Thursday, October 14, 2010
Via Arts and Letters Daily is an interesting article by entomologist Deborah Gordon about ant behavior that skewers the ant-colony-as-social-ideal trope cherished by collectivists and other fans of individual sacrifice. More positively, there are valuable lessons with real-world applications to be had from understanding how self-organizing systems like ant colonies actually work.
Understanding how ant colonies actually function means that we have to abandon explanations based on central control. This takes us into difficult and unfamiliar terrain. We are deeply attached to the idea that any system of interacting agents must be organized through hierarchy. Our metaphors for describing the behavior of such systems are permeated with notions of a chain of command. For example, we explain what our bodies do by talking about genes as "blueprints," unvarying instructions passed from an architect to a builder. But we know that instructions from genes constantly change, as genes turn off and on in response to local interactions among cells.And, later on in the article:
The tension between what we really know about ants -- that no ant directs the behavior of another -- and the familiar metaphors for social organization, permeates not only our stories about ants, but also the scientific study of ants. These contradictions appear in biologist E. O. Wilson's novel Anthill (2010), ...Of course, this new information will do nothing to deter little dictators from working to transform human society into the kind of paradise they imagine an anthill to be. After all, the desire to shoehorn men into such a society depends in part on ignoring man's nature in the first place.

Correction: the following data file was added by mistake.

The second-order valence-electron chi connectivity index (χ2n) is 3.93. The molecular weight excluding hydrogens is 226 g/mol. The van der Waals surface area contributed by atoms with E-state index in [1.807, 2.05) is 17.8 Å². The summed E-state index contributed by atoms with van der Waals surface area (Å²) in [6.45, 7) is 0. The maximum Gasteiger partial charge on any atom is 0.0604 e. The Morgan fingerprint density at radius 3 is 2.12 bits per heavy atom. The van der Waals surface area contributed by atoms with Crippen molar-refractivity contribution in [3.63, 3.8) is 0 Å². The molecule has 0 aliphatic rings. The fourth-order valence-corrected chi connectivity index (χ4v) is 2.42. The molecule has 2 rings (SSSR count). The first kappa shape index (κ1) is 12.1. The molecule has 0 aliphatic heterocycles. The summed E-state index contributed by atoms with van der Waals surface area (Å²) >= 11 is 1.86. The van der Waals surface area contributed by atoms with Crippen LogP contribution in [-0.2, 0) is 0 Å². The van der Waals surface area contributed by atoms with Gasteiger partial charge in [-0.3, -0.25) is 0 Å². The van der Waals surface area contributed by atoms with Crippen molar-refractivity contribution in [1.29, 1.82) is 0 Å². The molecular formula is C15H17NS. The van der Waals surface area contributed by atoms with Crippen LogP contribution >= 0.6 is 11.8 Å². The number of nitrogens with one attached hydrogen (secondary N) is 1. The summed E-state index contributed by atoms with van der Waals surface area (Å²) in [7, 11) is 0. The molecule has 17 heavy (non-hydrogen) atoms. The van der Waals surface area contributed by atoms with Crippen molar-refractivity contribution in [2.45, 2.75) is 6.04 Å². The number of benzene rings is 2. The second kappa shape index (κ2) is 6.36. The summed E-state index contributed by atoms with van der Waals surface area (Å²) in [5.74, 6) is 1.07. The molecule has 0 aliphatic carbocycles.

At best, such utopians will move on to a different metaphor. Why? Because while anyone can see the study of nature as requiring objectivity, too many effectively place man outside nature, exempting such fields as ethics and politics from rational study. Fortunately, I know of at least one thinker who does not make such an error.